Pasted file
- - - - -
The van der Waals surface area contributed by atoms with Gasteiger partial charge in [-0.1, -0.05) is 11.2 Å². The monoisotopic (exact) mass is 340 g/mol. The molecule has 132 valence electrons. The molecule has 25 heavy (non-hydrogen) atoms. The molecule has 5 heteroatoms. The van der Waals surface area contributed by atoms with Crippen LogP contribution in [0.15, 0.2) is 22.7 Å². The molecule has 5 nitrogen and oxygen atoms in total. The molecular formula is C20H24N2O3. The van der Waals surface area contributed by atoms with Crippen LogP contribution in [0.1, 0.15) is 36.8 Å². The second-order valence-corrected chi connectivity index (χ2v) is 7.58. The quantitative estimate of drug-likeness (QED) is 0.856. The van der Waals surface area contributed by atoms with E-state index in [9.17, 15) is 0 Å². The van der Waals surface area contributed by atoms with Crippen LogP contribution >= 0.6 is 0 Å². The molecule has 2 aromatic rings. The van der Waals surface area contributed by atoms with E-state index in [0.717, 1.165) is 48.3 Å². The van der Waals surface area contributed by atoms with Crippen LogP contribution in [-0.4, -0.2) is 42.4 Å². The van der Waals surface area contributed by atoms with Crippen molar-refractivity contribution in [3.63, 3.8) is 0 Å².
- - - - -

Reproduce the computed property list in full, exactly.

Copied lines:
The van der Waals surface area contributed by atoms with Gasteiger partial charge in [-0.1, -0.05) is 11.2 Å². The monoisotopic (exact) mass is 340 g/mol. The molecule has 132 valence electrons. The molecule has 25 heavy (non-hydrogen) atoms. The molecule has 5 heteroatoms. The van der Waals surface area contributed by atoms with Crippen LogP contribution in [0.15, 0.2) is 22.7 Å². The molecule has 5 nitrogen and oxygen atoms in total. The molecular formula is C20H24N2O3. The van der Waals surface area contributed by atoms with Crippen LogP contribution in [0.1, 0.15) is 36.8 Å². The second-order valence-corrected chi connectivity index (χ2v) is 7.58. The quantitative estimate of drug-likeness (QED) is 0.856. The van der Waals surface area contributed by atoms with E-state index in [9.17, 15) is 0 Å². The van der Waals surface area contributed by atoms with Crippen LogP contribution >= 0.6 is 0 Å². The molecule has 2 aromatic rings. The van der Waals surface area contributed by atoms with E-state index in [0.717, 1.165) is 48.3 Å². The van der Waals surface area contributed by atoms with Crippen LogP contribution in [-0.4, -0.2) is 42.4 Å². The van der Waals surface area contributed by atoms with Crippen molar-refractivity contribution in [3.63, 3.8) is 0 Å².